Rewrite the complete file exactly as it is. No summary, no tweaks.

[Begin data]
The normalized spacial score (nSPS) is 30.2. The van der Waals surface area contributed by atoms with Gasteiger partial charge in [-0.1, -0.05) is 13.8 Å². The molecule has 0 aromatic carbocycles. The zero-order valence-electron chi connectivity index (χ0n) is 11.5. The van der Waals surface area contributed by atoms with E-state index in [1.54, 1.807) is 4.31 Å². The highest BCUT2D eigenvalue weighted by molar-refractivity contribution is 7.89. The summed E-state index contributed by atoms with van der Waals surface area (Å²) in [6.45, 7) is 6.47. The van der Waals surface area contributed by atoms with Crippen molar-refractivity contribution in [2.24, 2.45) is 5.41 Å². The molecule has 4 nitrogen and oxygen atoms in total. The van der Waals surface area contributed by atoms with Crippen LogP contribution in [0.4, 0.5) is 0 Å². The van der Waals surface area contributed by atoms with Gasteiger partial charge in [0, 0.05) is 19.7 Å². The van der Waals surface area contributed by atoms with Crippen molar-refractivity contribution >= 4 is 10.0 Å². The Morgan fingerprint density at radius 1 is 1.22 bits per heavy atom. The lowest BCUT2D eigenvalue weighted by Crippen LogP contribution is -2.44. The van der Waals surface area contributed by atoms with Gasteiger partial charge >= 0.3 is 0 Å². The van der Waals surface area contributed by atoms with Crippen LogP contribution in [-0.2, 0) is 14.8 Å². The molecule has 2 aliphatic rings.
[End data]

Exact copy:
The normalized spacial score (nSPS) is 30.2. The van der Waals surface area contributed by atoms with Gasteiger partial charge in [-0.1, -0.05) is 13.8 Å². The molecule has 0 aromatic carbocycles. The zero-order valence-electron chi connectivity index (χ0n) is 11.5. The van der Waals surface area contributed by atoms with E-state index in [1.54, 1.807) is 4.31 Å². The highest BCUT2D eigenvalue weighted by molar-refractivity contribution is 7.89. The summed E-state index contributed by atoms with van der Waals surface area (Å²) in [6.45, 7) is 6.47. The van der Waals surface area contributed by atoms with Crippen molar-refractivity contribution in [2.24, 2.45) is 5.41 Å². The molecule has 4 nitrogen and oxygen atoms in total. The van der Waals surface area contributed by atoms with Crippen LogP contribution in [0.4, 0.5) is 0 Å². The van der Waals surface area contributed by atoms with Gasteiger partial charge in [0, 0.05) is 19.7 Å². The van der Waals surface area contributed by atoms with Crippen molar-refractivity contribution >= 4 is 10.0 Å². The Morgan fingerprint density at radius 1 is 1.22 bits per heavy atom. The lowest BCUT2D eigenvalue weighted by Crippen LogP contribution is -2.44. The van der Waals surface area contributed by atoms with Gasteiger partial charge >= 0.3 is 0 Å². The van der Waals surface area contributed by atoms with Crippen LogP contribution in [-0.2, 0) is 14.8 Å². The molecule has 2 aliphatic rings.